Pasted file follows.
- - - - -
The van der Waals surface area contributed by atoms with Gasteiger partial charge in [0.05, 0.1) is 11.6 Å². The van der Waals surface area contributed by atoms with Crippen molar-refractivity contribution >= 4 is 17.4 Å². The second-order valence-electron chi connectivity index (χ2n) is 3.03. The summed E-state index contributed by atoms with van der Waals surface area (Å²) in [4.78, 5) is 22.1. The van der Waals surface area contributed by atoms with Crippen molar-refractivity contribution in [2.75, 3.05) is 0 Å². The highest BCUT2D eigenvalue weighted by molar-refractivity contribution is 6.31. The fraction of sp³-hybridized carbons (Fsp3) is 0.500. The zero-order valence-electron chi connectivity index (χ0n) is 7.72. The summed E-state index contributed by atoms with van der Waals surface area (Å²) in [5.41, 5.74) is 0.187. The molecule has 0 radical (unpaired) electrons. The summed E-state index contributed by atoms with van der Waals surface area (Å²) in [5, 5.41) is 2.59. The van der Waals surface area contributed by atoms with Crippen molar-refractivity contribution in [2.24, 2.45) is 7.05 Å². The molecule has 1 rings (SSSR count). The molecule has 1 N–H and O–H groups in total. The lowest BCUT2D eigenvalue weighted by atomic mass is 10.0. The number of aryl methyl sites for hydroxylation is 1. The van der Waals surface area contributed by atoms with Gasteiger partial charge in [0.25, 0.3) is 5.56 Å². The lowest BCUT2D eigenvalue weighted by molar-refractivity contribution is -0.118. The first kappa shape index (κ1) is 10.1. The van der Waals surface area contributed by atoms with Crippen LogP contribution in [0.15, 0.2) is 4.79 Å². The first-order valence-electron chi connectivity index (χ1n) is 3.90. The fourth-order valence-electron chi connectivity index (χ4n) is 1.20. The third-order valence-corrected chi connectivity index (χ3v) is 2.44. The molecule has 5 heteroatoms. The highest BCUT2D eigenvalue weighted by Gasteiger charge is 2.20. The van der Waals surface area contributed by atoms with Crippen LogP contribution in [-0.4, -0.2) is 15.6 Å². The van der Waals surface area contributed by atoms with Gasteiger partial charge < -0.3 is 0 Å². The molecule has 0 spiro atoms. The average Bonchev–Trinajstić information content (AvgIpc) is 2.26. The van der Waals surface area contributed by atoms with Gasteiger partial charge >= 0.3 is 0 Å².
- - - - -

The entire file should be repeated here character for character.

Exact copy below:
The van der Waals surface area contributed by atoms with Gasteiger partial charge in [0.05, 0.1) is 11.6 Å². The van der Waals surface area contributed by atoms with Crippen molar-refractivity contribution >= 4 is 17.4 Å². The second-order valence-electron chi connectivity index (χ2n) is 3.03. The summed E-state index contributed by atoms with van der Waals surface area (Å²) in [4.78, 5) is 22.1. The van der Waals surface area contributed by atoms with Crippen molar-refractivity contribution in [2.75, 3.05) is 0 Å². The highest BCUT2D eigenvalue weighted by molar-refractivity contribution is 6.31. The fraction of sp³-hybridized carbons (Fsp3) is 0.500. The zero-order valence-electron chi connectivity index (χ0n) is 7.72. The summed E-state index contributed by atoms with van der Waals surface area (Å²) in [5.41, 5.74) is 0.187. The molecule has 0 radical (unpaired) electrons. The summed E-state index contributed by atoms with van der Waals surface area (Å²) in [5, 5.41) is 2.59. The van der Waals surface area contributed by atoms with Crippen molar-refractivity contribution in [2.24, 2.45) is 7.05 Å². The molecule has 1 rings (SSSR count). The molecule has 1 N–H and O–H groups in total. The lowest BCUT2D eigenvalue weighted by atomic mass is 10.0. The number of aryl methyl sites for hydroxylation is 1. The van der Waals surface area contributed by atoms with Gasteiger partial charge in [0.25, 0.3) is 5.56 Å². The lowest BCUT2D eigenvalue weighted by molar-refractivity contribution is -0.118. The first kappa shape index (κ1) is 10.1. The van der Waals surface area contributed by atoms with Crippen LogP contribution in [0.15, 0.2) is 4.79 Å². The first-order valence-electron chi connectivity index (χ1n) is 3.90. The fourth-order valence-electron chi connectivity index (χ4n) is 1.20. The third-order valence-corrected chi connectivity index (χ3v) is 2.44. The molecule has 5 heteroatoms. The highest BCUT2D eigenvalue weighted by Gasteiger charge is 2.20. The van der Waals surface area contributed by atoms with Crippen LogP contribution in [-0.4, -0.2) is 15.6 Å². The van der Waals surface area contributed by atoms with Gasteiger partial charge < -0.3 is 0 Å². The molecule has 0 spiro atoms. The average Bonchev–Trinajstić information content (AvgIpc) is 2.26. The van der Waals surface area contributed by atoms with Gasteiger partial charge >= 0.3 is 0 Å².